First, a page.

Coach Resigns Citing Values

October 6, 2017

As Boys' Cross Country Coach at Simsbury (Ct.) High School, Mike Cohen won four state championships and was a finalist for the National High School Athletic Coaches Association Coach of the Year award. Last week he resigned following a disagreement with school officials.

According to the Hartford Courant, Cohen taught biology at Simsbury for 35 years, coached cross country for 30 years, and founded the indoor track program. He said resigning was necessary to stay true to his values as a coach.

"It's not the way I wanted my career to end but it's in keeping with me," Cohen said. "I am old school. My values are old school. I think I'm extremely modern in my knowledge and approach to coaching but I'm old school when it comes to core values and what we're trying to accomplish. Sports has to be, in my opinion, something more than just running up a wins and losses record. It can't be competition for competition's sake.”

Cohen said that his conflict with the administration began when he decided that a runner who was on the team last year but did not finish the season should not be allowed on it this year, citing the runner's bad attitude and lack of commitment to the team. The day after Jeff Pinney, the athletic director, and Andrew O'Brien, the principal, decided that the runner would continue to be part of the team, Cohen turned in his resignation, saying the decision went against his principles of what it meant to be part of a team.

"It's got to involve learning life lessons,” Cohen said. “And those life lessons have to be about teamwork and commitment and discipline. And understanding that you have to get along with people. Respect for one another. You don't have to love everybody on the team but you have to show them respect. There's nothing in my opinion more important than the team."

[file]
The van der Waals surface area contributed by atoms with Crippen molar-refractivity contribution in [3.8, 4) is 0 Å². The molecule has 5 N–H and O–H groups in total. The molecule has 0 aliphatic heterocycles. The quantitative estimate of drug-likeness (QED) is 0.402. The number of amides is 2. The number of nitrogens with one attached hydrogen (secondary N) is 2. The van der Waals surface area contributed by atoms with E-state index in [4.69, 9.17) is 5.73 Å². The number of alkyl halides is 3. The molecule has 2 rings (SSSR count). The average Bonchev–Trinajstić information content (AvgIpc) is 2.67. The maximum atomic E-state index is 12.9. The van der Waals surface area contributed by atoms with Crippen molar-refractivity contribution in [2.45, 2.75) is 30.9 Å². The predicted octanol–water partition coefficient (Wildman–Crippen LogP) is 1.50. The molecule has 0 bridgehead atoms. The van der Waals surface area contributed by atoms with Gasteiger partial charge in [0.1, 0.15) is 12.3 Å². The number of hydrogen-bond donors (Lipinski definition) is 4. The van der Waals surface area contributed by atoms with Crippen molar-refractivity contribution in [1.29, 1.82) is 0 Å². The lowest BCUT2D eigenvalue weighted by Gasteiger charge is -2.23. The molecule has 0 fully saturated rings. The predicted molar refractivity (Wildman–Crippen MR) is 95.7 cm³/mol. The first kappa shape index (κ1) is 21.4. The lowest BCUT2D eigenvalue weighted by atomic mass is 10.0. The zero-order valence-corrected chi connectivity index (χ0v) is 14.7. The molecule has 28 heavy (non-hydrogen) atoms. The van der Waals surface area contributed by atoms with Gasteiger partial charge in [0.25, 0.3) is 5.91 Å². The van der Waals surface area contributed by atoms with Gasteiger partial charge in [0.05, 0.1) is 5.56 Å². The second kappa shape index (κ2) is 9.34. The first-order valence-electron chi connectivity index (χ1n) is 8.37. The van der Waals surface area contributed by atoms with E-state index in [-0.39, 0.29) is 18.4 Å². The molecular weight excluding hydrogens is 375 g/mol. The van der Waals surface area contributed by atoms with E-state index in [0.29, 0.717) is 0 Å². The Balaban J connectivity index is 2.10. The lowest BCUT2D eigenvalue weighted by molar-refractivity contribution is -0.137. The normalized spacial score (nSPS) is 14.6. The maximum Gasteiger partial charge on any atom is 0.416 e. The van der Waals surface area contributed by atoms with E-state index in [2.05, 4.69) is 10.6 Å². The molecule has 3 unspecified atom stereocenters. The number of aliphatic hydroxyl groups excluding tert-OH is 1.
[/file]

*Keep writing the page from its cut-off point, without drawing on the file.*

Pinney declined to comment on the runner's current status, but said that he had tried to address Cohen's concerns. Pinney said he was surprised to hear about Cohen's decision to leave.

"Mike was an outstanding coach here for many years," Pinney said. "His decision to resign was a surprise. It was his decision to make. He will be missed by many athletes and families and we wish him the best moving forward in his life."

Cohen said that in the end, resigning was a choice he made himself, as well as a choice he does not regret.

“As much as I miss coaching and miss the team — and I realize I'm letting kids down who are on the team and working hard — I have not had the least bit of question about whether or not I did the right thing,” Cohen said.

From New World Of Coaching
No one likes difficult situations. But in all likelihood, as a coach, you will come face to face with an unforeseen problem at some point during the season. How you respond is critical.
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